How Melatonin And Serotonin Are Needed For Good Sleep

How Melatonin And Serotonin Are Needed For Good Sleep

The difference between melatonin and serotonin…

When it comes to getting the perfect nights sleep the levels of serotonin and melatonin play major roles. When the body is lacking in either, it can disturb our circadian rhythm, our natural body clock, and this can lead to drowsy days and sleepless nights.

Whilst are key factors in the body’s ability to wake and sleep, melatonin is a hormone whereas serotonin is a chemical. Serotonin is a pre-cursor to melatonin; meaning the body utilizes serotonin to create melatonin, it is a neurotransmitter, and is responsible for communication between nerve cells.

Melatonin, is a form of neurotransmitter called an indoleamine. These control the release of hormones that regulate sleeping pattern and temperature; one of the reasons temperature can aid, or inhibit sleep.

In short melatonin helps with sleep and serotonin helps waking up.

Why is Serotonin Important?

Serotonin or 5-hydroxytryptamine is a monoamine neurotransmitter. Its biological function is complex, touching on diverse functions including mood, cognition, reward, learning, memory, and numerous physiological processes such as vomiting and vasoconstriction.

Serotonin is often described as the body’s happiness drug. It’s a mood-lifting hormone that increases relaxation and positivity. It also helps to feel more energetic.


Melatonin and Serotonin Sleep Research
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Why is Melatonin Important?

Melatonin is sometimes referred to as the hormone of darkness; meaning it is produced by pineal gland when we are in a dark place. Melatonin makes the body winds down, which puts is a more lethargic, sleep-ready state. Without melatonin, it would be impossible to rest soundly and get a good night’s sleep.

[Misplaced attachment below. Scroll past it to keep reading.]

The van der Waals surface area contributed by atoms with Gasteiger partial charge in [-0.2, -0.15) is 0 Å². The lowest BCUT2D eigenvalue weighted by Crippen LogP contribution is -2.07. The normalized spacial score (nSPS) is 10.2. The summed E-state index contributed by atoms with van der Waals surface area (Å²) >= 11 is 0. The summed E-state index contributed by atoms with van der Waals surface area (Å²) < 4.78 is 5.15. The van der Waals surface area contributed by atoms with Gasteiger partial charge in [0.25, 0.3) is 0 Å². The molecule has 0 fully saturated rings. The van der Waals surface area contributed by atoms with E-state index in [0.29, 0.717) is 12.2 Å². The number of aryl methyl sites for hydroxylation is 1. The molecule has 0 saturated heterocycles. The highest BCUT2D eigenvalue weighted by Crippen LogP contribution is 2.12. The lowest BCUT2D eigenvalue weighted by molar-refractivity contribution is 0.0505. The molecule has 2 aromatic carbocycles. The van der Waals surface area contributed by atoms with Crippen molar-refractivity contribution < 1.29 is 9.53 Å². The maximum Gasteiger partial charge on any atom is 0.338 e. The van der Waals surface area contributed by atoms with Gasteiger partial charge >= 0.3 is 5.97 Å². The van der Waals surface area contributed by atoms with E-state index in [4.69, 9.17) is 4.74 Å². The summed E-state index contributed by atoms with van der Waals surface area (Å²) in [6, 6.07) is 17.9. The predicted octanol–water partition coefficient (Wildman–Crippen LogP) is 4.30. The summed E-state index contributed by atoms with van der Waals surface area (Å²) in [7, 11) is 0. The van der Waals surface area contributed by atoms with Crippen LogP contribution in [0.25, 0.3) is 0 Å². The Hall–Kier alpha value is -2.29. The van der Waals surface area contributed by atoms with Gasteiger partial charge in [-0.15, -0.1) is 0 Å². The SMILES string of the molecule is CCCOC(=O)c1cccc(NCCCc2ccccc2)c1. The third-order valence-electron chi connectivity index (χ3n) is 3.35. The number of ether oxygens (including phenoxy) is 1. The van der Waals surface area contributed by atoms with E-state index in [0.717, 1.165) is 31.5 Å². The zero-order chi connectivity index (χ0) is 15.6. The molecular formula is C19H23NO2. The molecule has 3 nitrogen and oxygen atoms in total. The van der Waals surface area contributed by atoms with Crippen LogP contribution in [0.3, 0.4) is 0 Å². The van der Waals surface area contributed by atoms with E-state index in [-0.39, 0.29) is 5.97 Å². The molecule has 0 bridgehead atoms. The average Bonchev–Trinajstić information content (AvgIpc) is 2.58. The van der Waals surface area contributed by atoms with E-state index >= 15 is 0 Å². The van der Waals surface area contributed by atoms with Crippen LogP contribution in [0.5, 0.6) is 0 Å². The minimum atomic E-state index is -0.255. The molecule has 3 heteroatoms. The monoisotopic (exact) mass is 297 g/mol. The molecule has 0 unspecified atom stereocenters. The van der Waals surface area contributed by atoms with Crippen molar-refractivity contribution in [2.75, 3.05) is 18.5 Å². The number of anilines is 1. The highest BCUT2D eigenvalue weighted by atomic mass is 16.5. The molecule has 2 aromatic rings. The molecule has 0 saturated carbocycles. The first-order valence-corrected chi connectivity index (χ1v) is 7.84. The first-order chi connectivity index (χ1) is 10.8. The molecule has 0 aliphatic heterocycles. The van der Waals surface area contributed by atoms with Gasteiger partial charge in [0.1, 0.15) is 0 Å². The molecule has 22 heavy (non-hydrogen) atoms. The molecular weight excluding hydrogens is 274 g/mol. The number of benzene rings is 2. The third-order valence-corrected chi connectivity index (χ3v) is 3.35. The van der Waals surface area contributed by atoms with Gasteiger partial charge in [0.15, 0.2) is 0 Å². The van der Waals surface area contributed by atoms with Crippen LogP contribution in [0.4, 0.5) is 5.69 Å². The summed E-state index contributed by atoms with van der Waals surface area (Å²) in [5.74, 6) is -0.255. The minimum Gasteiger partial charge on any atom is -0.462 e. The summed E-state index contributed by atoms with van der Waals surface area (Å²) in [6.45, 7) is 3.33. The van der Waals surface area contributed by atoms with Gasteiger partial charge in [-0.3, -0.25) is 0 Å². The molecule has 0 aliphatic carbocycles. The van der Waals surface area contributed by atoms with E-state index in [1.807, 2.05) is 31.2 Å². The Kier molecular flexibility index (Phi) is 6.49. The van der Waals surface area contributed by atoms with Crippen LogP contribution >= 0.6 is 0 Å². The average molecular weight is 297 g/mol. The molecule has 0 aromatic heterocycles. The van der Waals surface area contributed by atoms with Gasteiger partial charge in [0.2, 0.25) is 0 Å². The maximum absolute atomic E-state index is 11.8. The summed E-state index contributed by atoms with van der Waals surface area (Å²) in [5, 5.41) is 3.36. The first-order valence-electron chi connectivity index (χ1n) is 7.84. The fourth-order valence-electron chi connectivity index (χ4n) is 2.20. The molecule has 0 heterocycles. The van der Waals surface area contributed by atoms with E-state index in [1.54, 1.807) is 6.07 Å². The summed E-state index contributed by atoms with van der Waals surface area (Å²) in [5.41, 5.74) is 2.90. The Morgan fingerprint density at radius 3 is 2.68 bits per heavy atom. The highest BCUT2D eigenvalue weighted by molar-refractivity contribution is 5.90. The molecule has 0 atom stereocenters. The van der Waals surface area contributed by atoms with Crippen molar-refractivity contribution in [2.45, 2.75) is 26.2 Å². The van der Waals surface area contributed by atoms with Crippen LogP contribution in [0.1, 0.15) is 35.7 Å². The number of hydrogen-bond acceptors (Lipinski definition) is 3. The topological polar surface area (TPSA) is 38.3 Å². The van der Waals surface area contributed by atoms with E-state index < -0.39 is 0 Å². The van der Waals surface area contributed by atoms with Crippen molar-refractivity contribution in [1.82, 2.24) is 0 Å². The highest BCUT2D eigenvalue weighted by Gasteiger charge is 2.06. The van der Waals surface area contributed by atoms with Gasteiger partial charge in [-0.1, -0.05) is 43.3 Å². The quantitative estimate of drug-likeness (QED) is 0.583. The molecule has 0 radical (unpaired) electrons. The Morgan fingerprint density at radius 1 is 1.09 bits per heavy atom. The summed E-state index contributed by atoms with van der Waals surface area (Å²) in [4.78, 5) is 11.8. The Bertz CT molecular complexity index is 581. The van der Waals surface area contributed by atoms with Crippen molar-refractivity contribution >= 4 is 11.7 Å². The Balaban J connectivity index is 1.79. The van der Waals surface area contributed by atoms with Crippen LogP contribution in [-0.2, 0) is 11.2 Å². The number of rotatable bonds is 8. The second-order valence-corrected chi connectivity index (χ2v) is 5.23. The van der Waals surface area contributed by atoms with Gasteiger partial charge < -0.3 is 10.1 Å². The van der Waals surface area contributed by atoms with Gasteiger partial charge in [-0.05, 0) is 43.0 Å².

This is why it is important to turn off the lights and/or use black-out blinds or an eye mask in the bedroom, prior to sleeping in order to kick start this sleep cycle. This is because the change in light causes messages to be sent from the eye to the brain telling it that more melatonin should be produced.

When the body experiences a lack of melatonin it can lead to sleeplessness and even insomnia. On the other hand, a deficiency in serotonin can cause lethargy and depression. Furthermore, low levels can also have an effect on appetite and mood.

How Melatonin And Serotonin Are Needed For Good Sleep 1

How to Leverage Serotonin and Melatonin For Better Sleep

In the simplest of terms melatonin is boosted when it’s dark, and serotonin is increased in the sun and light environments. Therefore the goal here would be to try get as much sun in the morning and throughout the day and similarly, spend as much time as possible sleeping/resting in dark overnight. This will produce the most hormones that will help you get a good nights sleep.

To increase the production of serotonin: this is as easy as exposing the body to sunlight. Try opening the curtains as soon as you rise, better yet, sleep with the curtains open so that sunrise acts like a natural alarm clock. Once you’re awake try getting outside as soon as possible; go for a run, jog, even a walk. If you have a dog this is the perfect time for both you and your best friend to hit the outdoors.

To increase production of melatonin: simply dim the lights and make the room dark prior to and during sleep. If you’re unable to darken the room you can use a standard sleep mask. It’s also advised to avoid using smartphones, laptops or watching the TV. The bright light, especially the blue, from the screen is known to keep us awake by preventing the circadian winding down for nighttime, and ultimately hindering sleep. If you’re having trouble sleeping, even in complete darkness, then try meditation and/or breathwork exercises before going to bed.

There is also a whole host of foods that can help boost serotonin and melatonin. For example, bananas, oatmeal, and milk all increase melatonin production, and cherries, eggs, and fish are high in melatonin. Foods that are high in serotonin are typically also high in protein; e.g. foods such as chicken, nuts and seeds.

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